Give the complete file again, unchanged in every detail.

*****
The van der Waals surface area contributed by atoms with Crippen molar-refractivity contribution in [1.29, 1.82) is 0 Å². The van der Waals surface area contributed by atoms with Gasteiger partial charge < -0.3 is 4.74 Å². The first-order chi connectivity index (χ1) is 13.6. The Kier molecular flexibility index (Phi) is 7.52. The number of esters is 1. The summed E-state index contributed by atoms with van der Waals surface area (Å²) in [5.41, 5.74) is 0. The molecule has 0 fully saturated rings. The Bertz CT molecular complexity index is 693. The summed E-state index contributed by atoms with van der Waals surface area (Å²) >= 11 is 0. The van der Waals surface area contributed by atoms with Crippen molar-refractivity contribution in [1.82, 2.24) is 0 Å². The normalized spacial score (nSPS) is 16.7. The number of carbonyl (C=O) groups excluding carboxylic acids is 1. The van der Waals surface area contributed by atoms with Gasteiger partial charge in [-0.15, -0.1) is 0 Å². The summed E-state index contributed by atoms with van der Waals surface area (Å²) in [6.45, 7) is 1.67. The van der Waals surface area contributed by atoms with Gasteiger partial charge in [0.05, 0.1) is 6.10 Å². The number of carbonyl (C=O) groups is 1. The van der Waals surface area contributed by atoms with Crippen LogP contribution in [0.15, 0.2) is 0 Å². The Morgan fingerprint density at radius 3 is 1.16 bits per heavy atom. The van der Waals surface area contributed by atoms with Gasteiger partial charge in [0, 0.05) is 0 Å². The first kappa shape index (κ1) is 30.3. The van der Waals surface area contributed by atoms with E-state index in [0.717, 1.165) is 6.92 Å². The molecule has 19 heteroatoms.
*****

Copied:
The van der Waals surface area contributed by atoms with Crippen molar-refractivity contribution in [1.29, 1.82) is 0 Å². The van der Waals surface area contributed by atoms with Gasteiger partial charge < -0.3 is 4.74 Å². The first-order chi connectivity index (χ1) is 13.6. The Kier molecular flexibility index (Phi) is 7.52. The number of esters is 1. The summed E-state index contributed by atoms with van der Waals surface area (Å²) in [5.41, 5.74) is 0. The molecule has 0 fully saturated rings. The Bertz CT molecular complexity index is 693. The summed E-state index contributed by atoms with van der Waals surface area (Å²) >= 11 is 0. The van der Waals surface area contributed by atoms with Crippen molar-refractivity contribution in [1.82, 2.24) is 0 Å². The normalized spacial score (nSPS) is 16.7. The number of carbonyl (C=O) groups excluding carboxylic acids is 1. The van der Waals surface area contributed by atoms with Gasteiger partial charge in [-0.15, -0.1) is 0 Å². The summed E-state index contributed by atoms with van der Waals surface area (Å²) in [6.45, 7) is 1.67. The van der Waals surface area contributed by atoms with Gasteiger partial charge in [0.05, 0.1) is 6.10 Å². The number of carbonyl (C=O) groups is 1. The van der Waals surface area contributed by atoms with Crippen LogP contribution in [0.15, 0.2) is 0 Å². The Morgan fingerprint density at radius 3 is 1.16 bits per heavy atom. The van der Waals surface area contributed by atoms with Gasteiger partial charge in [0, 0.05) is 0 Å². The first kappa shape index (κ1) is 30.3. The van der Waals surface area contributed by atoms with E-state index in [0.717, 1.165) is 6.92 Å². The molecule has 19 heteroatoms.